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Kekistan originates from the term Kek, which translates into lol in World of Warcraft. It has since become associated with online alt right circles and with memes and trolling. Kekistan is a fictional nation created by these trolls. They pretend to be an oppressed race in order to mock peoples from war-torn countries under occupation, mocking and bastardising pro-refugee, anti-Islamophobe sentiment to justify their self-described fascism and misogyny. Kekistan also has very clear ties to neo-Nazism specifically, as its flag is an imitation of the Nazi battle flags displayed below, replacing the Iron Cross with the logo of the website 4chan, from which the community arose.

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Anti Black Lives Matter campaigns

Since the conception of the Black Lives Matter movement, there have been efforts driven largely by neo-Nazis & white supremacists to undermine their struggle. These movements have come under varying names including White Lives Matter, All Lives Matter and Blue Lives Matter which seek to discredit black deaths in custody and the legitimate fears in black communities of police violence.

White Lives Matter protestors

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Blue Lives Matter flag

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2. Swastika

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The Swastika is an obvious one. The symbol itself has many roots, notably as a symbol of peace and enlightenment in eastern faiths such as Hinduism and Buddhism but the actual shape of the Symbol can be distinguished.

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This is a good example of the Swastika used in these faiths. The former, tilted on an angle as shown above is a reference to the party symbol of the NSDAP or the Nazi Party in Germany. It is the most identifiable symbol of neo fascism in the world and is clearly linked to this past and history. Wearers of this symbol are proudly professed national socialists that embrace the same ideas as that of the Nazis.

Adaptations of the Swastika used by neo fascists

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3. Celtic Cross

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Irish and Celtic symbolism and culture has long been a target for the neo-fascist, stealing ancient Celtic symbols for their own. The above is frequently represented by white power and neo-Nazi groups as a symbol of white purity, and is exclusive to the white supremacist movement. Other forms of the cross, which include the traditional Irish designs with knots are not common within the movement and in the absence of other signs of white supremacy should generally be interpreted as a mutual and harmless expression of Irish ancestry.

Non-fascist crosses

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Fascist crosses

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4. SS Runes

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Probably the second-most infamous symbol of the Nazi era, noted as the symbol of Schutzstaffel, Hitler’s politicised elite of the Third Reich that were responsible for the implementation and the operation of the Holocaust. The symbols – often known as Sig Runes – originated, like most Nazi symbols from the Runic Alphabet, used by Nordic and Germanic culture, being the Sowilo or the Sun runes, selected most likely due to its resemblance to the letters SS, being the abbreviation for the Schutzstaffel.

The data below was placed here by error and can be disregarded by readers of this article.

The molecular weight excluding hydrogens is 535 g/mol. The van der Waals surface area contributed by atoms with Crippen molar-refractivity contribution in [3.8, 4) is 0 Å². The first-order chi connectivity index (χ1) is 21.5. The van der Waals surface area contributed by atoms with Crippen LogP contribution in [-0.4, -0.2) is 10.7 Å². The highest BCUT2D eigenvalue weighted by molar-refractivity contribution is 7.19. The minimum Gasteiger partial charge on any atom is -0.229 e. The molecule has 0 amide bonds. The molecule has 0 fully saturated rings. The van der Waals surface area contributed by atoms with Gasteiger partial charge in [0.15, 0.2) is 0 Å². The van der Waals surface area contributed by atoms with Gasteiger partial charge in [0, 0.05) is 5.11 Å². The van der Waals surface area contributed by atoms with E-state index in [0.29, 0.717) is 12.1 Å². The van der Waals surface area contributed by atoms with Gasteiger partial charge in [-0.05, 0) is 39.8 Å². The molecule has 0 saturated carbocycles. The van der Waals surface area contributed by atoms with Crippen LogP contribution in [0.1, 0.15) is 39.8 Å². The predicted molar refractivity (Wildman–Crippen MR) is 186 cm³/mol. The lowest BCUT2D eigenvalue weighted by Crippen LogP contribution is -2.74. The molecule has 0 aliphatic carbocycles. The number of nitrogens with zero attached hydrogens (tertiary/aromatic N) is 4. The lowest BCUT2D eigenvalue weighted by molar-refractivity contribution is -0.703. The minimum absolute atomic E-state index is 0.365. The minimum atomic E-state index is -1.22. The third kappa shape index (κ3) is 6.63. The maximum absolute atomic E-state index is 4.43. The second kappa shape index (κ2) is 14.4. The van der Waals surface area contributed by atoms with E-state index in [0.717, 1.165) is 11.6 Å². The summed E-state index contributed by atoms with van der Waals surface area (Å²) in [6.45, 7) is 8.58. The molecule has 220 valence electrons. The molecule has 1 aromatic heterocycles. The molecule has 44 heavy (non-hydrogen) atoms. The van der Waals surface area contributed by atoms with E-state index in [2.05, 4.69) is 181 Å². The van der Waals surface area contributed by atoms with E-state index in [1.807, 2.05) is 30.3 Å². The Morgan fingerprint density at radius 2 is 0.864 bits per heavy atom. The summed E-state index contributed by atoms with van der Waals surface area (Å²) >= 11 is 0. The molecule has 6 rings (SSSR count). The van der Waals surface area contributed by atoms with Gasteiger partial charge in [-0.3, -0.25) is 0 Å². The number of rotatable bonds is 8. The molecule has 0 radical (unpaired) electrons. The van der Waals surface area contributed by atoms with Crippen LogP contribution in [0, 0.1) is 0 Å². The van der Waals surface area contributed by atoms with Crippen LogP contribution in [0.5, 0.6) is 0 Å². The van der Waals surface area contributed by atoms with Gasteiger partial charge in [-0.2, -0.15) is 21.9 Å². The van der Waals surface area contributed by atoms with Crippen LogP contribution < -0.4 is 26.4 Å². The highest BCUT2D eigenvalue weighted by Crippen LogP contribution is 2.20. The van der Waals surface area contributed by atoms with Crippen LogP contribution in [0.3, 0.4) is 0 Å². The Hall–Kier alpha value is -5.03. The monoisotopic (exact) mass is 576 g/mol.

The movement have also appropriated the symbols of SS division emblems in the following way in an effort to commemorate the Waffen SS.

Nazi SS Emblems

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Neo Nazi appropriation

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5. Odal Rune

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A letter in the ancient runic alphabet of Nordic, Germanic and Anglo Saxon origin. The Odal Rune is a frequently used symbol in the far right, being popularised by the Nazis who used this symbol for one of its SS volunteer divisions. It has since been adopted by many neo Nazi groups and movements, often being associated with a more militant nature. It is also frequently used by neo-Pagans both inside and outside the fascist movement who connect the symbol to Odin, the ancient god of war.

Other Odal runes used by neo Fascists

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6. Eagles

Eagles have long been used by far right groups to signify purity and superiority, Eagles being skilled territorial hunters at the top of their food chains. They are used predominantly in two movements, number one being the Nazis. Both Nazi Germany and Fascist Italy adopted Eagles onto their insignias as a symbol of strength and royalty. It is also frequently used by self-described patriots, particularly in America, whose national symbolism often includes an array of the eagles native to the land the country resides on.

Nazi Eagles

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Fascist Eagles

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7. Totenkopf

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For years the Totenkopf has been a symbol of fear and rebellion, used as the international pirate sign and adopted by popular and punk culture. The above design is, however, exclusively a German design, used as a symbol of Prussia, generally being associated with the military as a Panzer symbol. It was infamously claimed by the Nazis who used it for several purposes, including those who manned concentration camps. It has been adopted by several neo Nazi organisations who have taken on the symbol for their own.

Non Nazi uses

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8. Alphabetical/ Numerical codes